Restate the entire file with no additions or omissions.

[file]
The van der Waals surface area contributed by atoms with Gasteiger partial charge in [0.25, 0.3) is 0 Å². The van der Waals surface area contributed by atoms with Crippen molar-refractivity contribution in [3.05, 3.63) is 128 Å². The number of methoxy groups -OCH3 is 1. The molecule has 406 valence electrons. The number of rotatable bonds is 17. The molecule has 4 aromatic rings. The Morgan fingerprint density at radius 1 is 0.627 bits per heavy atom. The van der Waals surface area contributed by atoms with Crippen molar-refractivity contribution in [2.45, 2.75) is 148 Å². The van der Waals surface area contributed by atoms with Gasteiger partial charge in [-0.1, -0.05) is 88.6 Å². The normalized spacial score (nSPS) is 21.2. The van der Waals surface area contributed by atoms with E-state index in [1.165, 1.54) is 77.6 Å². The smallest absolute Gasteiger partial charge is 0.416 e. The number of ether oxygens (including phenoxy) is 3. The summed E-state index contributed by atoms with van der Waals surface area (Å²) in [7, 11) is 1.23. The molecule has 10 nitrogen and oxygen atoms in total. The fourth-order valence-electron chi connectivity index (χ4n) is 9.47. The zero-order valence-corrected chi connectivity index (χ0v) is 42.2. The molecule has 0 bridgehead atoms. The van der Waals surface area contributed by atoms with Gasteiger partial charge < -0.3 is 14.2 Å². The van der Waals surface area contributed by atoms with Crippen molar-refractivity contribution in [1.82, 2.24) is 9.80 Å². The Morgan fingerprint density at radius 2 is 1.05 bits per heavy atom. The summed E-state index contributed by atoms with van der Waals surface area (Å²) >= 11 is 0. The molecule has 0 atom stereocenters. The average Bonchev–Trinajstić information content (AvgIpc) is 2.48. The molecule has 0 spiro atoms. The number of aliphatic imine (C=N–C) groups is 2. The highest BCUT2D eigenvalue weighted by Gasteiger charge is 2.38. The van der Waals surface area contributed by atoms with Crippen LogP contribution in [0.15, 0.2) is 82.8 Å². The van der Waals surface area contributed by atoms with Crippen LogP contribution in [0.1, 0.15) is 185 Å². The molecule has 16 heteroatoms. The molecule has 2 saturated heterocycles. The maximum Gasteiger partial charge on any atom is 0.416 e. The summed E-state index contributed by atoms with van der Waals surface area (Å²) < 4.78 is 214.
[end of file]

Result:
The van der Waals surface area contributed by atoms with Gasteiger partial charge in [0.25, 0.3) is 0 Å². The van der Waals surface area contributed by atoms with Crippen molar-refractivity contribution in [3.05, 3.63) is 128 Å². The number of methoxy groups -OCH3 is 1. The molecule has 406 valence electrons. The number of rotatable bonds is 17. The molecule has 4 aromatic rings. The Morgan fingerprint density at radius 1 is 0.627 bits per heavy atom. The van der Waals surface area contributed by atoms with Crippen molar-refractivity contribution in [2.45, 2.75) is 148 Å². The van der Waals surface area contributed by atoms with Gasteiger partial charge in [-0.1, -0.05) is 88.6 Å². The normalized spacial score (nSPS) is 21.2. The van der Waals surface area contributed by atoms with E-state index in [1.165, 1.54) is 77.6 Å². The smallest absolute Gasteiger partial charge is 0.416 e. The number of ether oxygens (including phenoxy) is 3. The summed E-state index contributed by atoms with van der Waals surface area (Å²) in [7, 11) is 1.23. The molecule has 10 nitrogen and oxygen atoms in total. The fourth-order valence-electron chi connectivity index (χ4n) is 9.47. The zero-order valence-corrected chi connectivity index (χ0v) is 42.2. The molecule has 0 bridgehead atoms. The van der Waals surface area contributed by atoms with Gasteiger partial charge < -0.3 is 14.2 Å². The van der Waals surface area contributed by atoms with Crippen molar-refractivity contribution in [1.82, 2.24) is 9.80 Å². The Morgan fingerprint density at radius 2 is 1.05 bits per heavy atom. The summed E-state index contributed by atoms with van der Waals surface area (Å²) >= 11 is 0. The molecule has 0 atom stereocenters. The average Bonchev–Trinajstić information content (AvgIpc) is 2.48. The molecule has 0 spiro atoms. The number of aliphatic imine (C=N–C) groups is 2. The highest BCUT2D eigenvalue weighted by Gasteiger charge is 2.38. The van der Waals surface area contributed by atoms with Crippen LogP contribution in [0.15, 0.2) is 82.8 Å². The van der Waals surface area contributed by atoms with Crippen LogP contribution in [0.1, 0.15) is 185 Å². The molecule has 16 heteroatoms. The molecule has 2 saturated heterocycles. The maximum Gasteiger partial charge on any atom is 0.416 e. The summed E-state index contributed by atoms with van der Waals surface area (Å²) < 4.78 is 214.